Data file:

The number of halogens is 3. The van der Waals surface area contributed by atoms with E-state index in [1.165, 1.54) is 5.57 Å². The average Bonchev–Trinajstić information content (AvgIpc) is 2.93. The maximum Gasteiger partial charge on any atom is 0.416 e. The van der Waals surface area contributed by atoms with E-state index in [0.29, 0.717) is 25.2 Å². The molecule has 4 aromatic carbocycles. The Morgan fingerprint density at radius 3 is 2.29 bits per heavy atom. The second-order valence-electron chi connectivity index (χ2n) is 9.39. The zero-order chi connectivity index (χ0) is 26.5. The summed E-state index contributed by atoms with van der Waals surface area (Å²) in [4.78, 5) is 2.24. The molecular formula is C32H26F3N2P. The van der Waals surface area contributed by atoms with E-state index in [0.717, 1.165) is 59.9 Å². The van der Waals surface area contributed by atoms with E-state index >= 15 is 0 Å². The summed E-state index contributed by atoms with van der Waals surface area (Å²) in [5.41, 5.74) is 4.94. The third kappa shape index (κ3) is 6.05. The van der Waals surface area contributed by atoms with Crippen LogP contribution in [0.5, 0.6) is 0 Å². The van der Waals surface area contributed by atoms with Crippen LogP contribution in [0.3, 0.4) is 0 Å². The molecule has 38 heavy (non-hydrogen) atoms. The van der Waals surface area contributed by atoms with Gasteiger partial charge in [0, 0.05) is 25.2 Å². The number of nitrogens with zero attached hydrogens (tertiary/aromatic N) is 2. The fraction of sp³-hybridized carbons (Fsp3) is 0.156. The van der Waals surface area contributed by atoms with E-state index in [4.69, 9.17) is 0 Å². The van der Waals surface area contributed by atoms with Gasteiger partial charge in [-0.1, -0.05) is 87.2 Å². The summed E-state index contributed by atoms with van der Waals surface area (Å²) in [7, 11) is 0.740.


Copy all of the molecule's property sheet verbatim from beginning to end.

The number of halogens is 3. The van der Waals surface area contributed by atoms with E-state index in [1.165, 1.54) is 5.57 Å². The average Bonchev–Trinajstić information content (AvgIpc) is 2.93. The maximum Gasteiger partial charge on any atom is 0.416 e. The van der Waals surface area contributed by atoms with E-state index in [0.29, 0.717) is 25.2 Å². The molecule has 4 aromatic carbocycles. The Morgan fingerprint density at radius 3 is 2.29 bits per heavy atom. The second-order valence-electron chi connectivity index (χ2n) is 9.39. The zero-order chi connectivity index (χ0) is 26.5. The summed E-state index contributed by atoms with van der Waals surface area (Å²) in [4.78, 5) is 2.24. The molecular formula is C32H26F3N2P. The van der Waals surface area contributed by atoms with E-state index in [0.717, 1.165) is 59.9 Å². The van der Waals surface area contributed by atoms with E-state index >= 15 is 0 Å². The summed E-state index contributed by atoms with van der Waals surface area (Å²) in [5.41, 5.74) is 4.94. The third kappa shape index (κ3) is 6.05. The van der Waals surface area contributed by atoms with Crippen LogP contribution in [0.5, 0.6) is 0 Å². The van der Waals surface area contributed by atoms with Crippen LogP contribution in [0.3, 0.4) is 0 Å². The molecule has 38 heavy (non-hydrogen) atoms. The van der Waals surface area contributed by atoms with Gasteiger partial charge in [0, 0.05) is 25.2 Å². The number of nitrogens with zero attached hydrogens (tertiary/aromatic N) is 2. The fraction of sp³-hybridized carbons (Fsp3) is 0.156. The van der Waals surface area contributed by atoms with E-state index in [4.69, 9.17) is 0 Å². The van der Waals surface area contributed by atoms with Gasteiger partial charge in [-0.1, -0.05) is 87.2 Å². The summed E-state index contributed by atoms with van der Waals surface area (Å²) in [7, 11) is 0.740.